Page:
Therefore, despite the advanced years of the ascetic (at that time he was eighty years old), St. Maximus was subjected to indescribable humiliation and torment, together with his disciple Anastasius, as well as Pope St. Martin [60] and other Western hierarchs who were forcefully brought to Constantinople.

With the help of a false, crudely concocted accusation, at multiple meetings, heretical bishops tried to break the confessor and intimidate him, but all their efforts were in vain. Threats and flattery interspersed with interrogations did not intimidate or seduce the saint, who remained faithful to the Truth and “completely adamant, firm and unshakable in spirit.”

Therefore, the heretic, Bishop Theodosius of Kessaria, made another attempt to convince the saint, saying that they completely agreee with him and that they were not changing the creed, but acting so solely for reasons of oikonomia [61]. “What appeared for the sake of oikonomia should not be taken as a true dogma, just as the tipos now offered to us appeared under the pretext of oikonomia, and not in accordance with the dogmas.”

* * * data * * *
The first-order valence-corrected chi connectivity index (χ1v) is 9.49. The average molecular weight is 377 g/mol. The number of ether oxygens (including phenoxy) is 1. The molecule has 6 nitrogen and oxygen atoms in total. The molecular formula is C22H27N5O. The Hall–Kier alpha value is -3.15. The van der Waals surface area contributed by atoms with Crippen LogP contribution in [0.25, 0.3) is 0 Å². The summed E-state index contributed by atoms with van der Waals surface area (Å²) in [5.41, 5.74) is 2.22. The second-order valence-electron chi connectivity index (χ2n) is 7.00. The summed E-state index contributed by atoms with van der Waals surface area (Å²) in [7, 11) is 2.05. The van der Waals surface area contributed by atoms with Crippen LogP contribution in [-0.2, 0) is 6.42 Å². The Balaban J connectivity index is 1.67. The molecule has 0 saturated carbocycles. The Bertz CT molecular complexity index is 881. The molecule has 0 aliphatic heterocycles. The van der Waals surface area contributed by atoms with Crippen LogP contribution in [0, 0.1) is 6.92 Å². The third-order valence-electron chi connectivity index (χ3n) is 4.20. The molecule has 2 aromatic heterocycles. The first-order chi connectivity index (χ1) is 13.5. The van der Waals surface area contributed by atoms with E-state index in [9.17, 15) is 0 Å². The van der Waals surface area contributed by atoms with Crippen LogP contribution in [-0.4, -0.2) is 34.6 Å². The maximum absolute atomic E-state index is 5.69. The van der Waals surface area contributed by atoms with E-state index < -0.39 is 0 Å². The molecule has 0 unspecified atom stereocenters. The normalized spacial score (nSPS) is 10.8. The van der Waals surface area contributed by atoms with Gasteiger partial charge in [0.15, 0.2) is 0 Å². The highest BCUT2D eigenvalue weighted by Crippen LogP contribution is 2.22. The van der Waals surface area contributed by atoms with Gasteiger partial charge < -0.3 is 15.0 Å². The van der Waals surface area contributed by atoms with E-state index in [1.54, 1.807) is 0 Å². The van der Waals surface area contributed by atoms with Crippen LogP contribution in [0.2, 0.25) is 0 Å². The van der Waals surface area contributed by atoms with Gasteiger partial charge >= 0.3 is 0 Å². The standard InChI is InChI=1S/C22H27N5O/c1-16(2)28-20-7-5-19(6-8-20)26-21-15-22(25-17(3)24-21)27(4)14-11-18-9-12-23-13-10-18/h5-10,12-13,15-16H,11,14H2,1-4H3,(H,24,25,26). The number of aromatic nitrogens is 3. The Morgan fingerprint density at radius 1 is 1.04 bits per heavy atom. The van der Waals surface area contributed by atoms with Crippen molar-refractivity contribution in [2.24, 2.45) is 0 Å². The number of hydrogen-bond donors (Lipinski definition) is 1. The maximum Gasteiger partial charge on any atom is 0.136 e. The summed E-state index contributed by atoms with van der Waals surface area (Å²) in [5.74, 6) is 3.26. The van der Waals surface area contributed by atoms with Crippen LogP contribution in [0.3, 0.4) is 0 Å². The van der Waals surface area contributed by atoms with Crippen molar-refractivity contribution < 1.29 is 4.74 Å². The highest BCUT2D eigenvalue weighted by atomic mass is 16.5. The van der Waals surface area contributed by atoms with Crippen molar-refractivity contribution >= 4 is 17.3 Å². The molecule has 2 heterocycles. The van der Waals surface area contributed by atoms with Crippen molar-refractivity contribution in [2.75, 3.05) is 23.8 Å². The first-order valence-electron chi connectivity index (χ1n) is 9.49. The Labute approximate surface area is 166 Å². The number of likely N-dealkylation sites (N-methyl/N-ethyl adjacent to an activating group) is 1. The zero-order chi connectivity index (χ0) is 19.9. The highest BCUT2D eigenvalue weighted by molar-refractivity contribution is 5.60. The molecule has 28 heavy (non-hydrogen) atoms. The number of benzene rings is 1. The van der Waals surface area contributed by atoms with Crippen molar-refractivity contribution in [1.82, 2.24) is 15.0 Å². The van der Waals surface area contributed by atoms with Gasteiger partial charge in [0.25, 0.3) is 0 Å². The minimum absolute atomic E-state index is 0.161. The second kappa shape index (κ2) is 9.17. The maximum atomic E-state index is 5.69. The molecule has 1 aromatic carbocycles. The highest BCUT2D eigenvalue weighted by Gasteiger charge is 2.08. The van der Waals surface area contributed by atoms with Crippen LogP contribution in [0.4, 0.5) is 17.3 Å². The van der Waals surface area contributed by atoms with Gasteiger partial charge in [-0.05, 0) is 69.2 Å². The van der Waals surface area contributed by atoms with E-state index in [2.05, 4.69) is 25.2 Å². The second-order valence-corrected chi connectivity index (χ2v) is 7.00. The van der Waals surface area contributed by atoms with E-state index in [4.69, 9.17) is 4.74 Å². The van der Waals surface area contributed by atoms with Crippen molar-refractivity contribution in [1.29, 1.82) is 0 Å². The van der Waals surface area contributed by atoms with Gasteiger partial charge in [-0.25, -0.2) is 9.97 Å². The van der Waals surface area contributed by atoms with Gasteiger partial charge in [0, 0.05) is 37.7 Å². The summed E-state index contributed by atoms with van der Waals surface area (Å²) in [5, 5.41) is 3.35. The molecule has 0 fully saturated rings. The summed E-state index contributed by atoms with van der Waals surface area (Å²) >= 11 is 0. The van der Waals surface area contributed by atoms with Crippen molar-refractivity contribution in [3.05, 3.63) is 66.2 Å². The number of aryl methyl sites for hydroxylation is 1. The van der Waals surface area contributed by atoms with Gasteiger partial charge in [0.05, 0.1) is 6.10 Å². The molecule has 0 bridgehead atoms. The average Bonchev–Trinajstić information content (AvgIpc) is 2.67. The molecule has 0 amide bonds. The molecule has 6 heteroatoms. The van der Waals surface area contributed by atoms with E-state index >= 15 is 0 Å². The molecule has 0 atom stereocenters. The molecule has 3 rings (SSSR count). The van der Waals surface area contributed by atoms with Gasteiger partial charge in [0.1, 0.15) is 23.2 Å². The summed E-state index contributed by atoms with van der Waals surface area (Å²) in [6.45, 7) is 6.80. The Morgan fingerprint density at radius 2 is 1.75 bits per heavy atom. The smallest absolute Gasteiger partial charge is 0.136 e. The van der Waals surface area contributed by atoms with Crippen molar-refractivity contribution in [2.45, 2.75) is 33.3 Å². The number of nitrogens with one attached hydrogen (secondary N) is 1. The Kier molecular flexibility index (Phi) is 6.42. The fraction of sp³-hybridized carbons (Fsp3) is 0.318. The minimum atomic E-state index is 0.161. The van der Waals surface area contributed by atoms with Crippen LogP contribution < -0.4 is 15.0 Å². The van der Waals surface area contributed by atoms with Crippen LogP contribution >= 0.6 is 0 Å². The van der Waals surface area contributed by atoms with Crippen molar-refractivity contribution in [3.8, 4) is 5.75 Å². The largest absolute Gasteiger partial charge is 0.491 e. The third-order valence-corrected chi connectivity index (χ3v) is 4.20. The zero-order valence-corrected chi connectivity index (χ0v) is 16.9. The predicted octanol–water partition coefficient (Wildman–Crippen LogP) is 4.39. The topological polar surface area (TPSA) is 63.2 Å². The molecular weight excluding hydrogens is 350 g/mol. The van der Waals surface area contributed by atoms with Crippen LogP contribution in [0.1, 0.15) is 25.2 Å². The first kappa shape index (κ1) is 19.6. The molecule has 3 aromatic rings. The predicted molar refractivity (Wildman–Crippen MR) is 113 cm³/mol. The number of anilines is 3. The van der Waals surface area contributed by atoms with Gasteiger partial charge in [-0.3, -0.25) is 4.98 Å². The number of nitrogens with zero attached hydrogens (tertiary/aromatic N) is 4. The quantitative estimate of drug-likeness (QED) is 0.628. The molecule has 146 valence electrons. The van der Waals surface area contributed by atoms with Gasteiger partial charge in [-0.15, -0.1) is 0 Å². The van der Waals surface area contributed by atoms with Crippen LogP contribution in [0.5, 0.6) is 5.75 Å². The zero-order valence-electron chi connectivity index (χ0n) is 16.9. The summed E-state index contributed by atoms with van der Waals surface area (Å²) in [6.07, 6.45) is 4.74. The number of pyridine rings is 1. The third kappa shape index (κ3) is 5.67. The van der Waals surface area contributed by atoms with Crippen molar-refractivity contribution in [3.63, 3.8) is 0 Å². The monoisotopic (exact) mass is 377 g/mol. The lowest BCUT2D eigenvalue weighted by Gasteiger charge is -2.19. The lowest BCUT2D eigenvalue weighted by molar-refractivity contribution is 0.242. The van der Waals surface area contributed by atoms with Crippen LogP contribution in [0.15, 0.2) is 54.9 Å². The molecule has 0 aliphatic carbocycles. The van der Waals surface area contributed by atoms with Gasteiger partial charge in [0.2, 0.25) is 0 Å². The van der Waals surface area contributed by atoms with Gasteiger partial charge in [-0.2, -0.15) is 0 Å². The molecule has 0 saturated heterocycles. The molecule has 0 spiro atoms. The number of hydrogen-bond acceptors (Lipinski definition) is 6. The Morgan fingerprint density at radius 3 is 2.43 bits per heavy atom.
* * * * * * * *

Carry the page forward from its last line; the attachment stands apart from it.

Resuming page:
The Venerable Maximus answered that there was no room for oikonomia and compromise in matters of faith, and those who try to justify their deviation from the purity of the Orthodox teaching by oikonomia, are liars who should not only not be obeyed, but, on the contrary, should be turned away in every way, so that through fellowship with them one does not participate in their wickedness.

“This comes from false teachers and deceivers, who should not be trusted, but shoud be evaded as far as possible, and one should move away from them so that he does not become a victim of any evil from communicating with them.”